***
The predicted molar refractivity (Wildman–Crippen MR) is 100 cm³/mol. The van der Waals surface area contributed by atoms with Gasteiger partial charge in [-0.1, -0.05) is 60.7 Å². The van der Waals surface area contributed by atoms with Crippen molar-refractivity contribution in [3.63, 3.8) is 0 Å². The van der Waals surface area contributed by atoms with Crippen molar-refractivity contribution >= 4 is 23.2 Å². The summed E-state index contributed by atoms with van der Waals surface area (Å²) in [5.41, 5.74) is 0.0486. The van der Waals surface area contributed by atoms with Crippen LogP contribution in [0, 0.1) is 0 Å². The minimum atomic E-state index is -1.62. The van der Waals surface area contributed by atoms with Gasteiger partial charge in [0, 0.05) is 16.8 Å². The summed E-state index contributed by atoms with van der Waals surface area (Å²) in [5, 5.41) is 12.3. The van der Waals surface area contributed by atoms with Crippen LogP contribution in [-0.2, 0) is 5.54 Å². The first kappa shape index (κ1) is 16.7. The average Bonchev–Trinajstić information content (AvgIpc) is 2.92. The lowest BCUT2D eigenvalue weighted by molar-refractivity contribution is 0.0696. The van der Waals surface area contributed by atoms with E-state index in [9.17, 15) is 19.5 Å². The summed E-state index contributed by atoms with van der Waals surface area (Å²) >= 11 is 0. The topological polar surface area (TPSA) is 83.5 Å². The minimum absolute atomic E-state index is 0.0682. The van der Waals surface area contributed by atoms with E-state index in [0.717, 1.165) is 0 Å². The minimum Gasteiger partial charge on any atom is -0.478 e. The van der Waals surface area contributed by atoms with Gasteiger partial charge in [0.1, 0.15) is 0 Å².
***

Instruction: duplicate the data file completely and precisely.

The predicted molar refractivity (Wildman–Crippen MR) is 100 cm³/mol. The van der Waals surface area contributed by atoms with Gasteiger partial charge in [-0.1, -0.05) is 60.7 Å². The van der Waals surface area contributed by atoms with Crippen molar-refractivity contribution in [3.63, 3.8) is 0 Å². The van der Waals surface area contributed by atoms with Crippen molar-refractivity contribution >= 4 is 23.2 Å². The summed E-state index contributed by atoms with van der Waals surface area (Å²) in [5.41, 5.74) is 0.0486. The van der Waals surface area contributed by atoms with Crippen LogP contribution in [0, 0.1) is 0 Å². The minimum atomic E-state index is -1.62. The van der Waals surface area contributed by atoms with Gasteiger partial charge in [0, 0.05) is 16.8 Å². The summed E-state index contributed by atoms with van der Waals surface area (Å²) in [5, 5.41) is 12.3. The van der Waals surface area contributed by atoms with Crippen LogP contribution in [-0.2, 0) is 5.54 Å². The first kappa shape index (κ1) is 16.7. The average Bonchev–Trinajstić information content (AvgIpc) is 2.92. The lowest BCUT2D eigenvalue weighted by molar-refractivity contribution is 0.0696. The van der Waals surface area contributed by atoms with E-state index in [9.17, 15) is 19.5 Å². The summed E-state index contributed by atoms with van der Waals surface area (Å²) >= 11 is 0. The topological polar surface area (TPSA) is 83.5 Å². The minimum absolute atomic E-state index is 0.0682. The van der Waals surface area contributed by atoms with E-state index in [0.717, 1.165) is 0 Å². The minimum Gasteiger partial charge on any atom is -0.478 e. The van der Waals surface area contributed by atoms with Gasteiger partial charge in [0.1, 0.15) is 0 Å².